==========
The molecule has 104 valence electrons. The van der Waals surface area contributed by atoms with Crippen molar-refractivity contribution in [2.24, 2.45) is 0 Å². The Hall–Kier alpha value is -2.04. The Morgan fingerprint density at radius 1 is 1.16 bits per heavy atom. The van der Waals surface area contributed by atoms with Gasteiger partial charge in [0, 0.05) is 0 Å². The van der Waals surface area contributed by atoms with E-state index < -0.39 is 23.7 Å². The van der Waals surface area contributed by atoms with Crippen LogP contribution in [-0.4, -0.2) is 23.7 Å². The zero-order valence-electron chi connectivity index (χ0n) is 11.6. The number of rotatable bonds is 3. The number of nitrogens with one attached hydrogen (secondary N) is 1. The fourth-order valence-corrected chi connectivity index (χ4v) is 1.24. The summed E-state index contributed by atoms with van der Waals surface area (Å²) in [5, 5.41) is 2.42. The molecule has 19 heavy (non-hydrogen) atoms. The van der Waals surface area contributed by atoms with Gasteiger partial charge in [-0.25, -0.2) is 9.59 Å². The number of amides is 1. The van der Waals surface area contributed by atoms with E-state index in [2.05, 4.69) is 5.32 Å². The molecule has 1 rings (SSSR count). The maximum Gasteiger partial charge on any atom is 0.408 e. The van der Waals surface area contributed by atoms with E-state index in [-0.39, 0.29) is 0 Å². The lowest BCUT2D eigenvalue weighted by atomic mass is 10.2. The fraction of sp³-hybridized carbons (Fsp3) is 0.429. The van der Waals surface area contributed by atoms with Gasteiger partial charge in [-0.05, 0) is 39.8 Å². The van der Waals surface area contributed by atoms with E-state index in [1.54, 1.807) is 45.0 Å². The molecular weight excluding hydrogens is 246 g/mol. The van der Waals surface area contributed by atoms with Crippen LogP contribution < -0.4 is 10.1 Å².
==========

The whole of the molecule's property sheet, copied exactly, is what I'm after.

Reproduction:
The molecule has 104 valence electrons. The van der Waals surface area contributed by atoms with Crippen molar-refractivity contribution in [2.24, 2.45) is 0 Å². The Hall–Kier alpha value is -2.04. The Morgan fingerprint density at radius 1 is 1.16 bits per heavy atom. The van der Waals surface area contributed by atoms with Gasteiger partial charge in [0, 0.05) is 0 Å². The van der Waals surface area contributed by atoms with E-state index < -0.39 is 23.7 Å². The van der Waals surface area contributed by atoms with Crippen LogP contribution in [-0.4, -0.2) is 23.7 Å². The zero-order valence-electron chi connectivity index (χ0n) is 11.6. The number of rotatable bonds is 3. The number of nitrogens with one attached hydrogen (secondary N) is 1. The fourth-order valence-corrected chi connectivity index (χ4v) is 1.24. The summed E-state index contributed by atoms with van der Waals surface area (Å²) in [5, 5.41) is 2.42. The molecule has 19 heavy (non-hydrogen) atoms. The van der Waals surface area contributed by atoms with Gasteiger partial charge in [-0.25, -0.2) is 9.59 Å². The number of amides is 1. The van der Waals surface area contributed by atoms with E-state index in [2.05, 4.69) is 5.32 Å². The molecule has 1 rings (SSSR count). The maximum Gasteiger partial charge on any atom is 0.408 e. The van der Waals surface area contributed by atoms with E-state index in [-0.39, 0.29) is 0 Å². The lowest BCUT2D eigenvalue weighted by atomic mass is 10.2. The fraction of sp³-hybridized carbons (Fsp3) is 0.429. The van der Waals surface area contributed by atoms with Gasteiger partial charge in [-0.05, 0) is 39.8 Å². The van der Waals surface area contributed by atoms with E-state index in [1.54, 1.807) is 45.0 Å². The molecular weight excluding hydrogens is 246 g/mol. The van der Waals surface area contributed by atoms with Crippen LogP contribution < -0.4 is 10.1 Å².